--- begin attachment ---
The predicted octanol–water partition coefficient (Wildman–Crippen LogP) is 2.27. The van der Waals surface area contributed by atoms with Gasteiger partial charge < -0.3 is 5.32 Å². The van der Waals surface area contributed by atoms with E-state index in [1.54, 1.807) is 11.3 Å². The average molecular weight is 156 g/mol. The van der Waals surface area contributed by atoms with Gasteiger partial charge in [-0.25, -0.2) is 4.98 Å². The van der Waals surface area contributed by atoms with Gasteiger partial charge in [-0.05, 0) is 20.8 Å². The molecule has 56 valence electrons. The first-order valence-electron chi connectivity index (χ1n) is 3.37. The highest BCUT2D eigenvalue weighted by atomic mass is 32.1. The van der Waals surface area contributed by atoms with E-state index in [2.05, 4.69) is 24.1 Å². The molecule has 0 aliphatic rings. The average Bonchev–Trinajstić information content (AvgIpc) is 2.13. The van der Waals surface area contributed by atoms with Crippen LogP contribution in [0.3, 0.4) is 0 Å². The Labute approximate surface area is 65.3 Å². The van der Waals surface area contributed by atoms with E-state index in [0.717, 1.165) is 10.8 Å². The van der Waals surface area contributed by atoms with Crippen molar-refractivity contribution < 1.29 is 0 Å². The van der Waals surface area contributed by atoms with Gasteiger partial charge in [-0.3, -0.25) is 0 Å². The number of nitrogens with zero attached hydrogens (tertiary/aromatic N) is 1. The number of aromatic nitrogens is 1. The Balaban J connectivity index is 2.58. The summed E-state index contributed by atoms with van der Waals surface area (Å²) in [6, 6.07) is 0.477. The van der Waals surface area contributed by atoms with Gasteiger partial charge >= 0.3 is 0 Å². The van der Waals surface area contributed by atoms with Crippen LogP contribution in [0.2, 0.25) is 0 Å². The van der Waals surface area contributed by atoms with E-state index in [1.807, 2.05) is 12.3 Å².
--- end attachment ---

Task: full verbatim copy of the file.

The predicted octanol–water partition coefficient (Wildman–Crippen LogP) is 2.27. The van der Waals surface area contributed by atoms with Gasteiger partial charge < -0.3 is 5.32 Å². The van der Waals surface area contributed by atoms with E-state index in [1.54, 1.807) is 11.3 Å². The average molecular weight is 156 g/mol. The van der Waals surface area contributed by atoms with Gasteiger partial charge in [-0.25, -0.2) is 4.98 Å². The van der Waals surface area contributed by atoms with Gasteiger partial charge in [-0.05, 0) is 20.8 Å². The molecule has 56 valence electrons. The first-order valence-electron chi connectivity index (χ1n) is 3.37. The highest BCUT2D eigenvalue weighted by atomic mass is 32.1. The van der Waals surface area contributed by atoms with E-state index in [2.05, 4.69) is 24.1 Å². The molecule has 0 aliphatic rings. The average Bonchev–Trinajstić information content (AvgIpc) is 2.13. The van der Waals surface area contributed by atoms with Crippen LogP contribution in [0.3, 0.4) is 0 Å². The Labute approximate surface area is 65.3 Å². The van der Waals surface area contributed by atoms with E-state index in [0.717, 1.165) is 10.8 Å². The van der Waals surface area contributed by atoms with Crippen molar-refractivity contribution < 1.29 is 0 Å². The van der Waals surface area contributed by atoms with Gasteiger partial charge in [-0.3, -0.25) is 0 Å². The number of nitrogens with zero attached hydrogens (tertiary/aromatic N) is 1. The number of aromatic nitrogens is 1. The Balaban J connectivity index is 2.58. The summed E-state index contributed by atoms with van der Waals surface area (Å²) in [6, 6.07) is 0.477. The van der Waals surface area contributed by atoms with Gasteiger partial charge >= 0.3 is 0 Å². The van der Waals surface area contributed by atoms with Crippen LogP contribution in [0.2, 0.25) is 0 Å². The van der Waals surface area contributed by atoms with E-state index in [1.807, 2.05) is 12.3 Å².